Iterative, disruptive innovation
Joe Cincotta is Director of Sydney, Australia-based Thinking Group, which includes Thinking.School, Thinking.Studio and Thinking.Ventures. He concurs with numerous experts who advise against bringing analog thinking to the digital world.
"Over the last 20 years, I have worked with fast-paced American and Australian startups, global corporations like P&G, Intel and Facebook, financial institutions and government agencies," Cincotta stated. "As I observed the different approaches and cultures, I saw patterns emerge. I started mapping this with research in the fields of cognitive psychology, the psychology of creativity, design thinking and even the lean startup movement to understand the deeper structure of these patterns."
In defining innovation, Cincotta distinguishes between iterative and disruptive processes (which ideally co-exist in pioneering companies) as follows:
- Iterative innovation: Similar to Toyota's "lean production" process, business owners focus on improvement (what Toyota calls kaizen, which means change for the better in Japanese), relentlessly modeling, pursuing and demanding it from themselves, their colleagues and suppliers. The lean process also recognizes subject-matter experts, frontline employees who know what is broken and can make recommendations that yield huge results.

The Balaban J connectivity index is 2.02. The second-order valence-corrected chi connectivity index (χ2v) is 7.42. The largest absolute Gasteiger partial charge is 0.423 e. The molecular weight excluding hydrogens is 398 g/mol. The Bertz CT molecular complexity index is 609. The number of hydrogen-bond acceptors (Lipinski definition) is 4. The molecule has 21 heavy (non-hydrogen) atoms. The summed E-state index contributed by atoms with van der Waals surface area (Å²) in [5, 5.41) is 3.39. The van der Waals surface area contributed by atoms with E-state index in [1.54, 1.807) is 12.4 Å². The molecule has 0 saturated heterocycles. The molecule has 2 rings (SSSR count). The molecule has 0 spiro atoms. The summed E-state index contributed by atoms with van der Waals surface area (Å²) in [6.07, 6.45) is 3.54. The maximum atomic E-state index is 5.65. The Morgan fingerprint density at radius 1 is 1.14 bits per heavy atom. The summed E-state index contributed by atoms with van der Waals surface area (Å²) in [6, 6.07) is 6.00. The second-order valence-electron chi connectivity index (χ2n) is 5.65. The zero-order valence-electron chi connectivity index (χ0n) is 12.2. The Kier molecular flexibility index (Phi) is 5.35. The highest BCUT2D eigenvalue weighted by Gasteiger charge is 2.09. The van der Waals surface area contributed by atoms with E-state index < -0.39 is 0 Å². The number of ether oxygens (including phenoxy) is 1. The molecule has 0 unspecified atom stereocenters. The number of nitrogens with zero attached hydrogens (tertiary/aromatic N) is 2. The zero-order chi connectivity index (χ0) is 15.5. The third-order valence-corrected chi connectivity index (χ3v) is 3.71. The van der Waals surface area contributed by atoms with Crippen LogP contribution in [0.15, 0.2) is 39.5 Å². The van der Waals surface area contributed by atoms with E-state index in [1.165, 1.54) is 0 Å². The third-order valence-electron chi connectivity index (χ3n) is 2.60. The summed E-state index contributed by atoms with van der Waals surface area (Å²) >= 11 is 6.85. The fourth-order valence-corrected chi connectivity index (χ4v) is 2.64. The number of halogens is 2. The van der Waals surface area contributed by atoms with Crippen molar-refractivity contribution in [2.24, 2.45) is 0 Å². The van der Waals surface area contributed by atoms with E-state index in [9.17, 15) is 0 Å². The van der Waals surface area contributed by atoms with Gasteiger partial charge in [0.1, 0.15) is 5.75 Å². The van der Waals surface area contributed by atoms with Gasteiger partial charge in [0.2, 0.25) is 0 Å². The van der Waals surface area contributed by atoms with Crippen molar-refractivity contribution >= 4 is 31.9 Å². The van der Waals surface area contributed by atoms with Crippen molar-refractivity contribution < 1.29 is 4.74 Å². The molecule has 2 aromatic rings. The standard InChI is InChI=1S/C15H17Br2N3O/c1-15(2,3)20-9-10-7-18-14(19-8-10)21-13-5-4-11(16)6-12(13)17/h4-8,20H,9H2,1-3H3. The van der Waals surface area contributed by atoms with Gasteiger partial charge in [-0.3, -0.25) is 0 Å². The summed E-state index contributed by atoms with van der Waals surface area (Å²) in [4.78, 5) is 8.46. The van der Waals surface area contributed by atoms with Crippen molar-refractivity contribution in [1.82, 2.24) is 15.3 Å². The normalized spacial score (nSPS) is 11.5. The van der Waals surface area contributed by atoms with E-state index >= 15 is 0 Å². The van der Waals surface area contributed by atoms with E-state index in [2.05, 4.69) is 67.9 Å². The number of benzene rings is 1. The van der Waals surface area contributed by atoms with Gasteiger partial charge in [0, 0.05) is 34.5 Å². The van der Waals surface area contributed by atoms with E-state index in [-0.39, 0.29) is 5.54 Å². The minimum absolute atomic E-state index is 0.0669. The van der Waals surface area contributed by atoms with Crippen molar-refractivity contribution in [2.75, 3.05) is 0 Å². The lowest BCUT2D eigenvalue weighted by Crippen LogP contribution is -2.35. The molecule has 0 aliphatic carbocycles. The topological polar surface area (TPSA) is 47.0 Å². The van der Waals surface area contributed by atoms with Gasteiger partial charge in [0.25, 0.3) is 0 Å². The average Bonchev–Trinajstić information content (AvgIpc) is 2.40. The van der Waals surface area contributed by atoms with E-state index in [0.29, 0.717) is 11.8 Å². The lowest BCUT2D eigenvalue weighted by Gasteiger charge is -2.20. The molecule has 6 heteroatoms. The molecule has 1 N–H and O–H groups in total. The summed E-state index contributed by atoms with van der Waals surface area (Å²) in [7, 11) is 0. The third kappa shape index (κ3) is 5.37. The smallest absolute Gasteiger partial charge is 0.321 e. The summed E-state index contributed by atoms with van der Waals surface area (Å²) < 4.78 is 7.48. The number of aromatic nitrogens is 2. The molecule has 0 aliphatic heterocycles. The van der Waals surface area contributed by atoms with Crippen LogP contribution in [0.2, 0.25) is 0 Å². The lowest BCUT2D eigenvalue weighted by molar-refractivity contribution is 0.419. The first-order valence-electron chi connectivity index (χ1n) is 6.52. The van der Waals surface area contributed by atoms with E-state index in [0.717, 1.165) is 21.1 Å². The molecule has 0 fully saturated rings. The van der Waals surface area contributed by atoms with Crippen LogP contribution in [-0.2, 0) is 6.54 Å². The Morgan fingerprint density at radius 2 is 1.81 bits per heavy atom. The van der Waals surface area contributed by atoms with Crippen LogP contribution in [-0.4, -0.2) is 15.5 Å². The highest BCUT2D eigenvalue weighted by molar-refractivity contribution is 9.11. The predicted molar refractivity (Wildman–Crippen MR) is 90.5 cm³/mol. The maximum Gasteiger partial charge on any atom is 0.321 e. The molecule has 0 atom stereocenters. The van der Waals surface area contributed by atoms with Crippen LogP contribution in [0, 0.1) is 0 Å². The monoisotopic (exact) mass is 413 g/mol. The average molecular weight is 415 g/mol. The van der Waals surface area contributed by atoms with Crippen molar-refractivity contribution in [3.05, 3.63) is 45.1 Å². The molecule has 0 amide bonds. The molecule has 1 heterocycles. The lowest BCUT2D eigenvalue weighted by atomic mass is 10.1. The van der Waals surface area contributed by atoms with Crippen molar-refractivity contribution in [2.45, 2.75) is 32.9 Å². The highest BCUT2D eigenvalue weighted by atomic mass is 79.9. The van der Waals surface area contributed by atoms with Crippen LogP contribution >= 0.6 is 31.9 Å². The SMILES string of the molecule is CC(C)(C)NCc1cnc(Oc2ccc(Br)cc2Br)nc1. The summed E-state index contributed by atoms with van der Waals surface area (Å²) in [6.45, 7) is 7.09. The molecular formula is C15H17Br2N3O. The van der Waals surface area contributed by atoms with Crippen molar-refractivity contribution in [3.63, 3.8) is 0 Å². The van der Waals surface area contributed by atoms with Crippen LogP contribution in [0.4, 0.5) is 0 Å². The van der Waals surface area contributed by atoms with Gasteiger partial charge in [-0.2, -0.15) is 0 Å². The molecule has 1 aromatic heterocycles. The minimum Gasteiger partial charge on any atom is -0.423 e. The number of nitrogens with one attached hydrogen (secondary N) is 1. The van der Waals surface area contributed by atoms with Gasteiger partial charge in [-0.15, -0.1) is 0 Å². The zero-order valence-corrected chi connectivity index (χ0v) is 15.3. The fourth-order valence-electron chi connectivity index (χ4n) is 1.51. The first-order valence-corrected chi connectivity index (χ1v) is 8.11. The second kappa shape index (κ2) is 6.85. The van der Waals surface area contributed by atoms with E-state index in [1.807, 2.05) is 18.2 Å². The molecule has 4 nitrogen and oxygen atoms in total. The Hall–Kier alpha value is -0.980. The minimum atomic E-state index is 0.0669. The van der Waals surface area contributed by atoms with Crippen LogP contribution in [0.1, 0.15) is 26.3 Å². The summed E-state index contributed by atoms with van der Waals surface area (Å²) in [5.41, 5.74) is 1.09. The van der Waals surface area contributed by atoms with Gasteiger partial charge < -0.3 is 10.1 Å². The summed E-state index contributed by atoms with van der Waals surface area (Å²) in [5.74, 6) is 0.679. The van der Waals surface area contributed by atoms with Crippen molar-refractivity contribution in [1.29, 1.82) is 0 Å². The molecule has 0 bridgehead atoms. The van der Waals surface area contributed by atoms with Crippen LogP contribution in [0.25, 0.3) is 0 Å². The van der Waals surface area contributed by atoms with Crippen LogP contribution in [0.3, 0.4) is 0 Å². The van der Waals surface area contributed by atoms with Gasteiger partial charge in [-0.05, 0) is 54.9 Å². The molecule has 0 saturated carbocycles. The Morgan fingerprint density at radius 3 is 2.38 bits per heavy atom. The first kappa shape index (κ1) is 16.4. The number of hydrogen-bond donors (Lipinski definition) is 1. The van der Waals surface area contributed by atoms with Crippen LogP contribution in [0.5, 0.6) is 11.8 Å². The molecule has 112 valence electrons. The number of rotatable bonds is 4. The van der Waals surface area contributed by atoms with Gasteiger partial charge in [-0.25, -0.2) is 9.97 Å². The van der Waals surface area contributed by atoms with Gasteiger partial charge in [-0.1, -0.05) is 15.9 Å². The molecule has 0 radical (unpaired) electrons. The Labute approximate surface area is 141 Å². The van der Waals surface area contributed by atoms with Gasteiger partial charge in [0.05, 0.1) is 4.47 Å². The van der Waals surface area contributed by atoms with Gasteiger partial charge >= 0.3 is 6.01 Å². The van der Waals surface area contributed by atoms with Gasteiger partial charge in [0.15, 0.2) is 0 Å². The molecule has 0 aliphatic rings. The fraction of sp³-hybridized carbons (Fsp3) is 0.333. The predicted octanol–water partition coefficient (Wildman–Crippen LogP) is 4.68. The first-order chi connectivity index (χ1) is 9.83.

- Disruptive innovation: Disruptive innovation pertains largely to immediate impact. Consider your strategy. How much risk are you willing to take with new products and services? Not all disruptive innovation requires massive investment. Determine how to measure the success of your innovation at an early stage, and invest in your innovation projects accordingly. Focus on metrics to understand how to get a simple prototype to market quickly and ensure that benefits outweigh risks.
Focusing on iterative innovation while having a few measured, disruptive projects allows you to make sure you're maximizing your value today while setting yourself up for future "horizons of innovation," Cincotta said.
Change your mindset
Cincotta sees value in understanding why and what makes your organization unique. "Try using the 'five whys' tool – another tool developed by the founder of Toyota to help get to the root cause of problems – as a strategy to dig deep and get clear on articulating and understanding your purpose," he said.